« ForrigeFortsett »
ported (with her cargo) 10 miles by land to the Roman gladiators. Let a council of war be subConnusaga, thence to and down the Eastonulla, moned to try these two officers, with all the imparthrough the Coosa into the Alabama river--a dis- tiality which I demand from every judge, and lety tance of near 1000 miles from the interior." the most culpable of the two be made an example,
Damages. We understand that fifteen hundred by the rigor of the law. I am resolved tha: ibis dollars damages were yesterday awarded in the barbarous custom, which is worthy of the age of case of a colored man (Jewett) who was barbarous- Tamerlane and Bajazet, and which is so often fatal ly whipped about two years since in one of our to the peace of families, shall be punished and sup. forts. It will be recollected that eight hundred pressed, though it should cost me half my officers. dollars damages were given in the lower court in There will be still left men who can unite bravery the same case, from which award the defendant, with the duties of faithful subjects, I wish for (col. Eustis), then appealed. [Boston Par.
none who do not respect the laws of the country. Auburn state prison, N. Y. There were 213 cri. Vienna, August, 1774. minals in this prison on the 31st Dec. last, variously Tonacco. We have a statement of the delive. employed. During the year they several times at- ries of tobacco from the London and Liverpool tempted to set fire to the buildings, and once suc- warehouses, in 1820. At London, 3,983 bhas. were ceeded, for which three of them are to be tried. delivered out for consumption, 6,079 for export, The arrangements of this establishment appear to and 108 for the navy. At Liverpool, 3,914 were be excellently well calculated to answer its pur delivered for home consumption, 814 for transpurt poses.
to Ireland, and 4,228 for export. New York. An act has passed the legislature of The following is an estimate of the annual con. New-York, authorizing the suffrages of the people sumption and present stock of American tobacco, of the state to be taken on the question of the ex-l in Europe, contained in a circular from Mr. James pediency of calling a convention.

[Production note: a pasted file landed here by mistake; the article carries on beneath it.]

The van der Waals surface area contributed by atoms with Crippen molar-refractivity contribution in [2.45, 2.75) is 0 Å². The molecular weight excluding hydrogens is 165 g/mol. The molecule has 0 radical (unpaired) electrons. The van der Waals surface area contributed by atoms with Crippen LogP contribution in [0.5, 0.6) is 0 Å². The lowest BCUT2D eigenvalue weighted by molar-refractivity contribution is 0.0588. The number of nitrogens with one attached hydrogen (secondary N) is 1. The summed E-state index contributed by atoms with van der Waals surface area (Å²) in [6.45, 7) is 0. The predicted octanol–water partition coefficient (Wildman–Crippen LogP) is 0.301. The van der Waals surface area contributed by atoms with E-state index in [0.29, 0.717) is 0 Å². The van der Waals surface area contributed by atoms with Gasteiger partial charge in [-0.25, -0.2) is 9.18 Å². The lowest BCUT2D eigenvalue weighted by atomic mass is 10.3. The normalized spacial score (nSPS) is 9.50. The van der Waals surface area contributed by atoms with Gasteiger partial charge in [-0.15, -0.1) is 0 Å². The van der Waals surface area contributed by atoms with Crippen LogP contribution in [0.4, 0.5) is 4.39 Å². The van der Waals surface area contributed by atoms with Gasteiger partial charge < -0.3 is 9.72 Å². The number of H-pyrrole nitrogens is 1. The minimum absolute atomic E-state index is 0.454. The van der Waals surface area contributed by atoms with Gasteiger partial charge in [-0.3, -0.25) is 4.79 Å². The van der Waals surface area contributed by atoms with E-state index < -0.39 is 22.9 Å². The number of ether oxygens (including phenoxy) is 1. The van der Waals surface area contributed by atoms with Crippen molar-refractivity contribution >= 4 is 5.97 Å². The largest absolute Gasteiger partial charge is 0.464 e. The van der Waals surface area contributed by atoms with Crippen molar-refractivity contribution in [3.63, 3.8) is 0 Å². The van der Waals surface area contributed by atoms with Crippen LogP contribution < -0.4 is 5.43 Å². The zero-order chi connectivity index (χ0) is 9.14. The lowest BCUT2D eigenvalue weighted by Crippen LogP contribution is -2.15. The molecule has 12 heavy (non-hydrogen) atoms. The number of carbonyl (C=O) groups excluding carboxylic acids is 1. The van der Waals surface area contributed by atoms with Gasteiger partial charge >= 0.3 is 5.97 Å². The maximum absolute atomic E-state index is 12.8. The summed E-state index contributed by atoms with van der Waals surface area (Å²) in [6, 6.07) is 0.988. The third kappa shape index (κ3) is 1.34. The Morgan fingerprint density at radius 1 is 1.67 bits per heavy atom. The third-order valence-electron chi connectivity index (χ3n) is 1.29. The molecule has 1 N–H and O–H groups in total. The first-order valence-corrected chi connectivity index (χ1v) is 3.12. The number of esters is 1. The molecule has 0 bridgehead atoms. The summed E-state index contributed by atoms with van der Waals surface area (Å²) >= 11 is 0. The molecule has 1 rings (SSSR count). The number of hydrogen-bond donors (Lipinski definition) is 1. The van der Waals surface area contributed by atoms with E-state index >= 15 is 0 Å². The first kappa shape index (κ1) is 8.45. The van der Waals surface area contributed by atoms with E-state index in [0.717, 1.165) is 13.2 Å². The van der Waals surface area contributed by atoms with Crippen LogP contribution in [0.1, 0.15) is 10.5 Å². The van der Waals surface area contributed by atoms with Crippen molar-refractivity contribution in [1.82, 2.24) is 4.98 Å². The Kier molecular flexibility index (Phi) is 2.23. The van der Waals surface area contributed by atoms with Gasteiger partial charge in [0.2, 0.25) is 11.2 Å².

Hagarty, of LiverpoolPennsylvania. It is announced that the se.
Consumption. Stock. nate of this state has “passed a bill, entitled “An Britain
10,500 25,750 act for the improvement of the slute," by as great Ireland
3,500 2,100 a proportionate majority in that body, as it passed Hamburg
1,500 1,200 the house of representatives. The appropriations Bremen
7,500 3,065 exceed $800,000 besides a guarantee to pay six Holland
24,000 21,000 per cent. interest per annum on 450,000, dollars Flanders
2,000 1,800 tor twenty-five years, as an encouragement to Spain and Gibraltar
6,500 3,500 new subscribers to the stock of the Schuylkill and France
7,100 7,500€ Susquebannah canal company, making a grand to- All others parts of Europe 2,000 1,500 tal for the construction and improvement of roads and canals equal to 1,250,000 dollars! A happy pre
64,500 67,4157 suge of prosperity to be derived from the enligh. The circular goes on to shew that the stock on tened measures of government.”
hand, which is equal to the present year's whole conSavunnah.' The population of this city is 7,523; sumption, has accumulated in six years, for that in of whom 3,866 are white persons, 582 free people 1814 there was very little unconsumed American of color and 3,075 slaves. Of the whites 590 are tobacco in Europe, and states the moral certainty engaged in commerce, and 544 in manufactures, of a decline in price, unless the cultivation of the mechanics, &c. There are 190 foreigners not na article is restrained, as there is no prospect of inturalized.
creasing the consumption. The writer says he has Alabama. List of the house of representatives of "looked thirty years back into the operations of the state of Alabama: Virginians, 18; South Caro. this article," and it does not appear that the con. linians, 13; Georgians, 8; N. Carolinians 7, Penn. sumption bas ever exceeded 70,000 hhds. and he sylvanian, 1; Marylanders, 2; Tennesseans, 2; and believes that it does now reach 65,000-which he 1 Alabamian,
attributes either to a disuse of the article, or its DUELLING. The following letter against duelling, increased growth in Europe, which was written by Joseph, late emperor of Ger. Washington, March 17. We understand that the many, has just found its way to the world, in a following gentlemen were appointed navy agents work published at Leipsic, entitled. "A collection on the 3d inst. by the president of the United of unpublished letters of Joseph II." -Nat. Gaz.
States, by and with the advice and consent of the "General--I desire you to arrest count K- serate, at the respective places mentioned: and captain W- --- immediately. The count is
Amos Binney, for the port of Boston. of an imperious character, proud of his birth, and
Constant Taber do Newport, R.I. full of false ideas of honor. Captain W. who
Joseph Hull do Middletown, Ct. old soldier, thinks of settling every thing by the George Harrison do Philadelphia sword or the pistol. He has done wrong to accept James Beatty